Evan Rennicke’s Family
When 10-year-old Evan’s oncologist told his family that he needed proton radiation and chemotherapy to treat medulloblastoma, his family didn’t know how far from home they needed to travel, they just knew they needed to act fast so Evan could begin treatment.
Luckily, Evan could start treatment at Northwestern Medicine Proton Center and Central DuPage Hospital, only 137 miles away from home. But 137 miles turns into 274 miles round-trip, and Evan needed treatment five days a week for the next six weeks.
“When we were learning our treatment plan, a few friends suggested looking into Ronald McDonald House,” Chelsie, Evan’s mom, said. “Just a few days before treatment was set to begin, we received a call that a room was available.”
Having Ronald McDonald House as a place to stay ensured the Rennicke family had access to the hospital and center so Evan could get the care he needed.
“Because there aren’t any proton centers in Wisconsin, we had no choice but to travel for Evan’s radiation and chemotherapy,” Chelsie said. “If we didn’t have Ronald McDonald House, we would have had to drive every single day or pay a minimum of $6,000 for a hotel due to the length of stay we had. Ronald McDonald House provided us with not only a place to stay, but the ability to receive treatment at the Proton Center, despite its distance from our hometown.”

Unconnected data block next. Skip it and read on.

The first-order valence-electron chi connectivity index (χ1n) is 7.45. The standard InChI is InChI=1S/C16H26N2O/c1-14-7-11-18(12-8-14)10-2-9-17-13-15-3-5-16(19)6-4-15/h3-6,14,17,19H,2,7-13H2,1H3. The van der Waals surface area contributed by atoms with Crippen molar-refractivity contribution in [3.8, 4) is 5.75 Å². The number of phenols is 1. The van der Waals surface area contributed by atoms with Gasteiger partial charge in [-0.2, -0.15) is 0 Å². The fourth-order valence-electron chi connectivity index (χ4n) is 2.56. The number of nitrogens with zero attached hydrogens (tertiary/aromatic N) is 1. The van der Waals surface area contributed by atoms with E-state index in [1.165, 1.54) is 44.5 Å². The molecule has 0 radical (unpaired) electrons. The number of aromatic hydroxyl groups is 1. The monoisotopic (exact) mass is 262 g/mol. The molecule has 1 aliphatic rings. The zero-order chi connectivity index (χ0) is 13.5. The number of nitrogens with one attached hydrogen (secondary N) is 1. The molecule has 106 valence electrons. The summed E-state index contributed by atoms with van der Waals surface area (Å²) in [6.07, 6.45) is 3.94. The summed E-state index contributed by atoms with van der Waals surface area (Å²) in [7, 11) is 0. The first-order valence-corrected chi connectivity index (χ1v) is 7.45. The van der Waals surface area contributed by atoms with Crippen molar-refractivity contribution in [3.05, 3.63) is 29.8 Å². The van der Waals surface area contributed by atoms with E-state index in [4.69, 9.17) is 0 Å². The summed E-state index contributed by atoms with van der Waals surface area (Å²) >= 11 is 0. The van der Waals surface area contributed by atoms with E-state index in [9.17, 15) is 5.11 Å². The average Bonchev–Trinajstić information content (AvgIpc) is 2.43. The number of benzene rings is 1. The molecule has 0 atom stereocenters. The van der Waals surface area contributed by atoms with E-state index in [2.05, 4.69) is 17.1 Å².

She continued, “It lifted a huge weight off our shoulders. We no longer needed to worry about the added stress of travel and finances. We could focus solely on Evan’s care.”
The Rennicke family – mom, dad, Evan, and his grandparents – were able to be by Evan’s side during all his treatments.
“Evan always had two family members with him, whether it was me and his dad, or a mix of one of us and one of his grandparents,” Chelsie said. “It was nice to alter who was staying to keep things exciting for Evan and make him feel like he was showing off his new place to everyone. It also gave me and his dad sometime ‘off’ and could be at home with Evan’s siblings.”
His parents reflected on the positive impact the Ronald McDonald House staff had on Evan and his family.
“After treatment in the mornings, we would come back to the House and have some quiet time. Evan would head downstairs to see what was going on and convince staff and volunteers to join in on Nerf battles. The staff was amazing – they would stop whatever they were doing to entertain Evan and never once made him feel like a burden or a ‘sick kid.’”
They continued, “On days when there wasn’t a volunteer meal group, the staff would ask Evan what he was in the mood for knowing he needed to keep his calories up and that his tastes were changing. The attention to detail made us feel like we were staying with family.”
Knowing Ronald McDonald House Charities of Chicagoland & Northwest Indiana is with them every step of their journey gives the Rennicke family peace of mind.
“Ronald McDonald House provided our family with a home away from home. We had a place where we could be ourselves, a place to cry, and a place we could connect with others. We aren’t the only ones going through a difficult phase of life, and looking down the unknown road of Evan’s journey, we likely aren’t done with our difficult phases. Knowing there are Ronald McDonald Houses wherever we might be getting treatment means so much to us. It brings us a sense of peace.”